Work by the Canadian University of Waterloo chemistry Professor Susan Mikkelsen and PhD student Peter Ertl has revealed a new method of identifying bacteria and antibiotic susceptibility from a clinical sample in less than 30 minutes. The research is based on a newly advanced electrochemical technique, that looks at… bacterial respiration:
Six years ago, Mikkelsen and Ertl were performing different experiments in their labs. Although the experiments involved microorganisms (bacteria and yeasts) and electrochemical measurement techniques, both researchers were unprepared for what they discovered.
They learned it’s possible to measure the viability (life and death) of a bacterial culture by making electrochemical recordings of respiration, just as a doctor measures a patient’s lung capacity. Further, by killing the bacteria with antibiotics, they found that respiration measurements were much faster than standard methods for determining drug effectiveness.
The presence of an effective antibiotic causes a decrease in the respiration of the bacteria, while the presence of an antibiotic to which the bacteria is resistant does not cause any change in the bacteria’s respiration. The results of this antibiotic susceptibility test indicate which antibiotics a physician should use to fight the patient’s infection or disease.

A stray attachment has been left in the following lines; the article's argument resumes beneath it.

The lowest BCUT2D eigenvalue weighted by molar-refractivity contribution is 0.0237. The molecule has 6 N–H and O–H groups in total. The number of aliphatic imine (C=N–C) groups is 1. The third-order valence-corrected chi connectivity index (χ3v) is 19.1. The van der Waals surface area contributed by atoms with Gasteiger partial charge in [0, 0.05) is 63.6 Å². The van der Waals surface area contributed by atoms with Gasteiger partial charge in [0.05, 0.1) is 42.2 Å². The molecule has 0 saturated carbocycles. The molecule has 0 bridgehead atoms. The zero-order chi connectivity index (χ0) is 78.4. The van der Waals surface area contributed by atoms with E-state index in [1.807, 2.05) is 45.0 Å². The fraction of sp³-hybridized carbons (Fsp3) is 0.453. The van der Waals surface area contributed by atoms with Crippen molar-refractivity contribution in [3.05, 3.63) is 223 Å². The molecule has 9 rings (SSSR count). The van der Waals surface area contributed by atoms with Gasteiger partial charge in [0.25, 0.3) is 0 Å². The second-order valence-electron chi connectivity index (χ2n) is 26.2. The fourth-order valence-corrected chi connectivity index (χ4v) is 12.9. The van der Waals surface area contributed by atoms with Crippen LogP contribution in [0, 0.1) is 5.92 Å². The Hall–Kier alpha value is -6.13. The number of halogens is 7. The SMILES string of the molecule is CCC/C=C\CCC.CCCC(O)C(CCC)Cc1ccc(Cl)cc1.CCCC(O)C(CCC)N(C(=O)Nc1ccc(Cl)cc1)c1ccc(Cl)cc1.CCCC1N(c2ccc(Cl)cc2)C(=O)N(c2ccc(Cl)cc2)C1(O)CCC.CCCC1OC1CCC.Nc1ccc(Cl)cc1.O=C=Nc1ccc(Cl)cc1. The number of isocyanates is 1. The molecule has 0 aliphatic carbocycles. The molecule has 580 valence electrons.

Later, it was shown that the new measurement technique could also be used to identify bacteria. Respiration measurements made after exposure of the bacteria to various chemicals (such as sugars and amino acids) yield a unique pattern of responses for each bacterial species. With a database of known bacterial respiration measurements, unknown bacteria can easily be identified, Mikkelsen said.
Antibiotic susceptibility and microbial identification tests are routine procedures used in outpatient and hospital laboratories to determine which antibiotic is most effective against a disease-causing organism. The use of these tests has been steadily increasing due to the introduction of new drugs as well as the emergence of antibiotic resistant organisms. The test results provide attending physicians with valuable information when prescribing drugs to patients.